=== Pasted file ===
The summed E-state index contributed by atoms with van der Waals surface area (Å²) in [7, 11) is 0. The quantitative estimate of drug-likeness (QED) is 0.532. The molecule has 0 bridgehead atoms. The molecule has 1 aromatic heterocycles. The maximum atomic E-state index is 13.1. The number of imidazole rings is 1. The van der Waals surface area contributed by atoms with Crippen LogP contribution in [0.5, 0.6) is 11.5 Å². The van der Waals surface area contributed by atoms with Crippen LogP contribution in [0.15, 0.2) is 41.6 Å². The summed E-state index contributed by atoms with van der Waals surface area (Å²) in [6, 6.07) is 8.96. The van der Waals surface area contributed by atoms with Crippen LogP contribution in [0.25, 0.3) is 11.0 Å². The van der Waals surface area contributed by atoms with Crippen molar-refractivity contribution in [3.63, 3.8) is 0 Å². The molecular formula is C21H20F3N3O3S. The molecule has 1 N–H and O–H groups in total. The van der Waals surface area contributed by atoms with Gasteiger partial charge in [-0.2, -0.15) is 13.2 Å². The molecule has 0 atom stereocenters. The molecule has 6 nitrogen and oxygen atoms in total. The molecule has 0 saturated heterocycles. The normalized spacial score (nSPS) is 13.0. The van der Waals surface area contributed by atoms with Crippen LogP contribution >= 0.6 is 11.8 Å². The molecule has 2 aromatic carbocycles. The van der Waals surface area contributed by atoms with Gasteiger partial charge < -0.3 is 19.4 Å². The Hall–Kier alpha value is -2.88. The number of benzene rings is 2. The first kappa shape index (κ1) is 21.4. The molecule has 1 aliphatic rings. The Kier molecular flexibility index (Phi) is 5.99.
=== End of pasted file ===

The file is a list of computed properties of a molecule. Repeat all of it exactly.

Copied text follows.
The summed E-state index contributed by atoms with van der Waals surface area (Å²) in [7, 11) is 0. The quantitative estimate of drug-likeness (QED) is 0.532. The molecule has 0 bridgehead atoms. The molecule has 1 aromatic heterocycles. The maximum atomic E-state index is 13.1. The number of imidazole rings is 1. The van der Waals surface area contributed by atoms with Crippen LogP contribution in [0.5, 0.6) is 11.5 Å². The van der Waals surface area contributed by atoms with Crippen LogP contribution in [0.15, 0.2) is 41.6 Å². The summed E-state index contributed by atoms with van der Waals surface area (Å²) in [6, 6.07) is 8.96. The van der Waals surface area contributed by atoms with Crippen LogP contribution in [0.25, 0.3) is 11.0 Å². The van der Waals surface area contributed by atoms with Crippen molar-refractivity contribution in [3.63, 3.8) is 0 Å². The molecular formula is C21H20F3N3O3S. The molecule has 1 N–H and O–H groups in total. The van der Waals surface area contributed by atoms with Gasteiger partial charge in [-0.2, -0.15) is 13.2 Å². The molecule has 0 atom stereocenters. The molecule has 6 nitrogen and oxygen atoms in total. The molecule has 0 saturated heterocycles. The normalized spacial score (nSPS) is 13.0. The van der Waals surface area contributed by atoms with Crippen LogP contribution >= 0.6 is 11.8 Å². The molecule has 2 aromatic carbocycles. The van der Waals surface area contributed by atoms with Gasteiger partial charge < -0.3 is 19.4 Å². The Hall–Kier alpha value is -2.88. The number of benzene rings is 2. The first kappa shape index (κ1) is 21.4. The molecule has 1 aliphatic rings. The Kier molecular flexibility index (Phi) is 5.99.